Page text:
After three seasons, and three SEC East titles, Georgia Bulldogs quarterback Jake Fromm has decided to take his chances in the pros. Fromm declared on Wednesday, January 8th that he would be entering the 2020 NFL Draft. Fromm was a player thought to be one of the very best at his position heading into the 2019 college season. He was tied for ninth in the odds to win the Heisman trophy. But a lot of things have changed since then.
Fromm is every inch a local hero in Georgia, having been born in Warner Robins in July 1998. He attended Houston County High School, for whom he amassed 12,745 passing yards and 116 touchdowns. He was a 4-star recruit prior to the 2017 college season according to 247sports and ranked the No.3 QB in the nation behind only Davis Mills and Hunter Johnson.
Fromm received offers from 14 schools including Alabama but he only made one campus visit. That was to Georgia, and sure enough, Fromm committed to the Bulldogs.
With the way the modern NFL is going, it would probably be useful to see what Fromm can offer teams as a rusher as well as a passer. The answer is: not a great deal, if his college numbers are anything to go by,
Fromm was pressed into service as early as Week 1 as a freshman. This was due to an injury to starter Jacob Eason. Eason never got his job back, as Fromm led the Bulldogs all the way to the National Championship game. The Bulldogs lost to Alabama, ensuring the fairytale would not have a happy ending. The Bulldogs would make it to the SEC Championship game in each of Fromm’s next two seasons. But they would lose both times.
Fromm couldn’t have picked a worse season to post career lows in all the major passing categories than what would turn out to be his final year with the Bulldogs. He set new lows in passing yards, completion percentage, touchdowns, and yards per attempt.
Fromm still had a year of eligibility left to him, so his draft declaration has not yet been updated across all platforms. CBS, however, has him ranked as the QB5 in the class. Fromm is two spots behind the man he replaced at Georgia, Jacob Eason.
Draftscout.com has Eason ranked as the No.2 QB in 2021, behind only Tua Tagovailoa. Interestingly, they have Eason ranked as the QB3.
As a prospect, Fromm has some obvious positive traits to go along with his admirable college production. Scouts all seem to agree that Fromm is an intelligent player, with Kyle Crabbs noting that Fromm is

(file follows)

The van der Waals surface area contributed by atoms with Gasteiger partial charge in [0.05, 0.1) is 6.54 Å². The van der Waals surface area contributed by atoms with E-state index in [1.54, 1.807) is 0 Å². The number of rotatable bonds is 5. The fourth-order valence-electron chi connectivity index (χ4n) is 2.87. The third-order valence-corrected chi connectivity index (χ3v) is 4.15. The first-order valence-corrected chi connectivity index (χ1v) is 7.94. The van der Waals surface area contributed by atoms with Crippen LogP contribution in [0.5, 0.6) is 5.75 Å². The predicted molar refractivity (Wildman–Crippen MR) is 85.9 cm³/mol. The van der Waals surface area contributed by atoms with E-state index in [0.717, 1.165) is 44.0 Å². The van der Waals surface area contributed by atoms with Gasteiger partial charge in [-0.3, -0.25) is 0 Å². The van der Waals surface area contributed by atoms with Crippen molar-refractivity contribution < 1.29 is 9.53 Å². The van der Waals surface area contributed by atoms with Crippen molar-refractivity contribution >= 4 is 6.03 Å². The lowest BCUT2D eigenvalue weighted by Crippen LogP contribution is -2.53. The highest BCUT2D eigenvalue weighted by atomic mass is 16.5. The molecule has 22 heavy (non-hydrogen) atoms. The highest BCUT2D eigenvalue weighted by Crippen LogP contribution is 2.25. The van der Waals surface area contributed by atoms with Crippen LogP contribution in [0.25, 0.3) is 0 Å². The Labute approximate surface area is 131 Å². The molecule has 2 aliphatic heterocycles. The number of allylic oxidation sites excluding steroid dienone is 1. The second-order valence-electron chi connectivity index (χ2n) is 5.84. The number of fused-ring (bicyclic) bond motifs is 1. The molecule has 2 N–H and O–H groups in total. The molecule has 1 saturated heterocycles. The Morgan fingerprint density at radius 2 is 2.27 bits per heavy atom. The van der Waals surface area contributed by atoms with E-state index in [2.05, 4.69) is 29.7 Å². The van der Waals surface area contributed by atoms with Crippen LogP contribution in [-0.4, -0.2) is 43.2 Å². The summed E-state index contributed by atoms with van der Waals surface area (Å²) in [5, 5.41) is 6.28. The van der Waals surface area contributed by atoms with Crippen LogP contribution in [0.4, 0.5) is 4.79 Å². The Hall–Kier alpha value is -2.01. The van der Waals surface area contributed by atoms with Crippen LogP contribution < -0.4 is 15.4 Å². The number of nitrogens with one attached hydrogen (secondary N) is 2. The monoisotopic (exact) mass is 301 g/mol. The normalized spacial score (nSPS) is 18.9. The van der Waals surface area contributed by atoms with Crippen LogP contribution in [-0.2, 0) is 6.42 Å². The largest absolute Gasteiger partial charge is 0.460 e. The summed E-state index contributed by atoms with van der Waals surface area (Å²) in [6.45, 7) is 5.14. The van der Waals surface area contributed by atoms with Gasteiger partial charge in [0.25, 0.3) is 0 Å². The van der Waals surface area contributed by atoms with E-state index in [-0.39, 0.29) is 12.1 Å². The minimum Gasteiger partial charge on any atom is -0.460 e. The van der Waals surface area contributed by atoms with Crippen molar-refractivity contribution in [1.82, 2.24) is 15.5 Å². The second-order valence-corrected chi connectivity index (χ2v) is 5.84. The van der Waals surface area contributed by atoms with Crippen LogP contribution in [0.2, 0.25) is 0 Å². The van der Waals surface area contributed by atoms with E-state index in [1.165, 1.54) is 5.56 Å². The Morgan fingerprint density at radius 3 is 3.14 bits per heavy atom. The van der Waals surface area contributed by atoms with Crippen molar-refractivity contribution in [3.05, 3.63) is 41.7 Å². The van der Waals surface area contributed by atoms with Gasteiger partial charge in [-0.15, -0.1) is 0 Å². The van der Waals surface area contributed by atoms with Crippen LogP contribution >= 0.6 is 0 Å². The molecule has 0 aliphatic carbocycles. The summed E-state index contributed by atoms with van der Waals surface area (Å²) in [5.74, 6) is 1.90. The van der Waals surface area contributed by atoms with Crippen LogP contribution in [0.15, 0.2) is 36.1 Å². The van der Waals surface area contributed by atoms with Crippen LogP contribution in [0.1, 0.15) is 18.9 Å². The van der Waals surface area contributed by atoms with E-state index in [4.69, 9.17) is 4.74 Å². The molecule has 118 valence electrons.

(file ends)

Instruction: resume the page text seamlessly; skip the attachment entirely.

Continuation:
quick to make decisions and quick to process — will tear you apart when he’s left to stay in rhythm in the pocket.
Kyle states that Fromm seems to possess below top-level arm talent. Kyle’s colleague at the Draft Network Joe Marino also identifies a major weakness that Fromm simply may not be able to overcome — a lack of physical gifts:
While Fromm can hit throws on the run, he isn’t going to wow anyone with his mobility. Fromm is a pocket-passer that hasn’t proven to be effective working off-script or finding ways to extend plays.
There are some speculating that Fromm might have benefited from staying with Georgia for another season. This is based on the strength of the Bulldogs roster, as well as the apparent lack of competing QB talent in 2021. He could still be a first-round pick in 2020 — I’m not saying he couldn’t. But his skills seem, on face value, to be those of a player who would have dominated the NFL in a past era, not in the age of mobile freaks like Lamar Jackson and Kyler Murray.
WHAT HISTORY TELLS US
Assuming Fromm is drafted, and given a chance to be a starter, and lands on a team with an offensive coaching staff who know what to ask him to do, then should fantasy owners even care? Well yes, I think they should. Fromm will be 22 years old when his rookie campaign begins. Blair Andrews has done tremendous work regarding the age of rookie QBs, and how this relates to long-term fantasy success. The chart below shows average fantasy points per season by draft age.
As Blair himself noted,
the top-performing cohort is the group of players who were 21-year-old rookies. However, the gap between the age-21 cohort and the age-22 cohort is considerably smaller than at other positions.
Blair also looked at the percentage of player-seasons that finish in the top 12. This is where the age of a rookie like Fromm becomes even more interesting.
QBs who were 22-year-old rookies have produced almost as many QB1 seasons as those who were 21. This is a very position-specific occurrence and good news for any and all QBs who are more than a year removed from being able to legally drink.
Jake Fromm is far from a polished, can’t miss prospect. He would appear more than his classmates to need a practically perfect landing spot and a situation in order to be successful in the NFL. These things can happen, of course. Fromm is not, therefore, a player doomed to failure. If he is able to become a starter, then the numbers suggest that he is a player who could provide some fantasy value in the years to come. I just wouldn’t be banking on him to take the league by storm a la Jackson or Patrick Mahomes.